Some research behind language learning….
Elderly people can successfully learn foreign languages and should learn as the process of learning keeps them active. Learning foreign languages has been proven to slow down the brain’s aging process and increase intelligence. Contrary to prevailing stereotypes, no research proves that the age of people who want to learn another language is a significant factor influencing the learning process. Anybody can start learning a language adventure any time at any age.
Learning a foreign language not only affects self-esteem but also has a beneficial effect on our health. It is very often connected with participating in a course and meeting people which brings additional benefits to seniors. They can build relations with others and get the feeling of belonging to a group of learners which increases their motivation and self-confidence. Being in a group, participating in a course gives a social advantage to seniors. Sometimes they just want to meet with their peers for a purposeful activity such as a language course. They like spending their time together and with their teacher and therefore, they are eager to be involved in other activities connected with a language course. According to much research, learning a new language rejuvenates our brain. It is a kind of gymnastics for our brains. Some research also proves that people who learned more languages and are polyglots develop Alzheimer’s disease much later than other people.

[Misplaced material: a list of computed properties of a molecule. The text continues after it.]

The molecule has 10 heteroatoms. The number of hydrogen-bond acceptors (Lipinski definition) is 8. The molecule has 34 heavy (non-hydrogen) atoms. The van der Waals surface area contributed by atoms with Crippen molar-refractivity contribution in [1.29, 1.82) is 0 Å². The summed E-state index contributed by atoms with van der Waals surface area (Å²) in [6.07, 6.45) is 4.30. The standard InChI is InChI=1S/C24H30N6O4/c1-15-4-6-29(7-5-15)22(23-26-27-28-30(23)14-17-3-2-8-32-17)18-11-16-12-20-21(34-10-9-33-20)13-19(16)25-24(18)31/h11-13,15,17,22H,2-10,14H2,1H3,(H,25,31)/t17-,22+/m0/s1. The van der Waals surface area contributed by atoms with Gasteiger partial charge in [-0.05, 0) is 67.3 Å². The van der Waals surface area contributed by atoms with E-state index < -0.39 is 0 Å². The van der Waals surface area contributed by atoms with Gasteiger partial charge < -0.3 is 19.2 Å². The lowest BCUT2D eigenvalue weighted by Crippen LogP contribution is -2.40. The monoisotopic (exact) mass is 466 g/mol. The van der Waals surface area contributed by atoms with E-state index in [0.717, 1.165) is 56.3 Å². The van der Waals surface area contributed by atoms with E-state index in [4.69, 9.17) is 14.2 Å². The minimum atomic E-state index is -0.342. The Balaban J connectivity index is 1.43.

A study by researchers from York University in Toronto found that foreign languages improve the mind, prevent conditions such as Alzheimer’s, and delay dementia by about five years compared to people who only speak their native language( on a group of 450 people suffering from Alzheimer’s disease, 250 of whom spoke two languages). In the group of patients who used a foreign language, the onset of the disease was much later than in the rest. A brain that is used to switching cognitive functions more often may function well longer than one whose flexibility has not been systematically exercised.